Greater Lisbon rubbish strike causes chaos

LISBON WAS gripped by a four-day strike by rubbish collectors earlier this week.

Both rubbish collection and street cleaning services ceased on Monday after municipal unions and Lisbon Câmara failed to reach an agreement over filling job vacancies as and when they came up.  

The Câmara in a bid to cut down staff is not replacing some collectors on retirement or who leave the service.

Another bone of contention the unions have with the Câmara is over possible plans to put rubbish collection services out to a private company.

The Câmara has denied this strenuously claiming that it is only examining various management and efficiency plans.    

The Sindicato dos Trabalhadores do Município de Lisboa (STML) claimed on Tuesday that over 95 per cent of its members joined in to the strike contradicting Lisbon Câmara which put the figure at 60 per cent.

Staff needed

The strike involved around 2,000 collectors and street cleaners from Lisbon Câmara’s Department of Urban Hygiene and Solid Waste as well as its Department of Mechanical Maintenance.

“This strike isn’t justified at all,” said Urban Hygiene Officer, José Sá Fernandes, who said that a private concession for street cleaning and rubbish collection in Lisbon’s Baixa was merely being studied.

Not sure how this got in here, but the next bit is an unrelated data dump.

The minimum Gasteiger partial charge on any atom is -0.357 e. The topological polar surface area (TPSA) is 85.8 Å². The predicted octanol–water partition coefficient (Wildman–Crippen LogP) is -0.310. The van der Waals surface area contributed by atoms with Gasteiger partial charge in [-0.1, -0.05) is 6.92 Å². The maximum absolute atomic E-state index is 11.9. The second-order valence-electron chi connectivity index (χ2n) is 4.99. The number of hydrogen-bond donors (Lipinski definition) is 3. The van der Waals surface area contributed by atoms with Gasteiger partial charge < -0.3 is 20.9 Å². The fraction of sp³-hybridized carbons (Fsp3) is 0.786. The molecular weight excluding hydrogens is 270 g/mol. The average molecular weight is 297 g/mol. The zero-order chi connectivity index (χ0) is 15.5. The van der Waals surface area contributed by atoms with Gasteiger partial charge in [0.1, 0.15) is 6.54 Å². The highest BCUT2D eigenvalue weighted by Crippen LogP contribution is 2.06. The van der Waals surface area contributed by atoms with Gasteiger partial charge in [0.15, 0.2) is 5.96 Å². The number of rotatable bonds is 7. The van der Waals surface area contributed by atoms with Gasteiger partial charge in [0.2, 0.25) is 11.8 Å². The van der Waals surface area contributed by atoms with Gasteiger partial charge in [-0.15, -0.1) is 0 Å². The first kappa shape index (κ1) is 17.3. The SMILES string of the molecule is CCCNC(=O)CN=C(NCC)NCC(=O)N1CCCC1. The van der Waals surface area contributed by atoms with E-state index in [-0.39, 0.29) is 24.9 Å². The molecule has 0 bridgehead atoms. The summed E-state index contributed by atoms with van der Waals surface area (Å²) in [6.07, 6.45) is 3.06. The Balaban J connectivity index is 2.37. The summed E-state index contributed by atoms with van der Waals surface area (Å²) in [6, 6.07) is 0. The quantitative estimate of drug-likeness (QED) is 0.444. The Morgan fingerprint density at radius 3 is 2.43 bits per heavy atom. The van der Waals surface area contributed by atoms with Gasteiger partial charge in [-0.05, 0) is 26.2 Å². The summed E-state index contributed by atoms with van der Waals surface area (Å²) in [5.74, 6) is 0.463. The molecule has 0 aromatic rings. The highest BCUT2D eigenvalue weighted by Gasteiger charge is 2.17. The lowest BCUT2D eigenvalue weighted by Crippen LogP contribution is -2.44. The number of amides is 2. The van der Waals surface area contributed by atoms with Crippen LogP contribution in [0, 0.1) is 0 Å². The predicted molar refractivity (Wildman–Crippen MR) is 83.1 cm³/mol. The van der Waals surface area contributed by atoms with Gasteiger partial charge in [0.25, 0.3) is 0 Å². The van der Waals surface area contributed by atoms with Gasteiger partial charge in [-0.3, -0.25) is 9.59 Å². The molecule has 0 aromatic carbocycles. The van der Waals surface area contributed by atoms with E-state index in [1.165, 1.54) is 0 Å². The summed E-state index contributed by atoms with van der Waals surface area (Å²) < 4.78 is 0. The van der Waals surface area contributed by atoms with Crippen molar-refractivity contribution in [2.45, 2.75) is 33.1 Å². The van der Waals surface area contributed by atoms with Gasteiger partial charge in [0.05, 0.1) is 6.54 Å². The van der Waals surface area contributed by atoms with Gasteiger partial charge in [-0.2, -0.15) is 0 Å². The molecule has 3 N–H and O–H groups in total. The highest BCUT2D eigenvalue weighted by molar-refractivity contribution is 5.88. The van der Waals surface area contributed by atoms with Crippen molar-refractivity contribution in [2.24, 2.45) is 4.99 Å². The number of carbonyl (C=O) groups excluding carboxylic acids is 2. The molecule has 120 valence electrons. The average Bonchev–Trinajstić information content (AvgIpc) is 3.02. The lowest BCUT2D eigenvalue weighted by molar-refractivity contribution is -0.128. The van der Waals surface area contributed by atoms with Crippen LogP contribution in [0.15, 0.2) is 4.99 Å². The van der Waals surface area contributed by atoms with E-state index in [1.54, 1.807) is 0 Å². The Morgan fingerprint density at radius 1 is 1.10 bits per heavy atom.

In addition, the council officer stressed that if the concession went ahead it would do so only for a trial period in that part of the city.

The union is insisting that an additional 200 members of staff be employed in the urban hygiene sector but the council officer explained that “Lisbon Câmara doesn’t have sufficient funds and can only employ a further 50 staff.”

José Sá Fernandes admitted that the strike was causing “enormous inconvenience for Lisboners since, in practice, it would result in five consecutive days without rubbish collection and street cleaning since it wasn’t done on Sundays.”

The President of Lisbon Câmara, António Costa, promised that the municipal authority wouldn’t transfer staff to other companies and that the unions were “seeing ghosts where none existed”.

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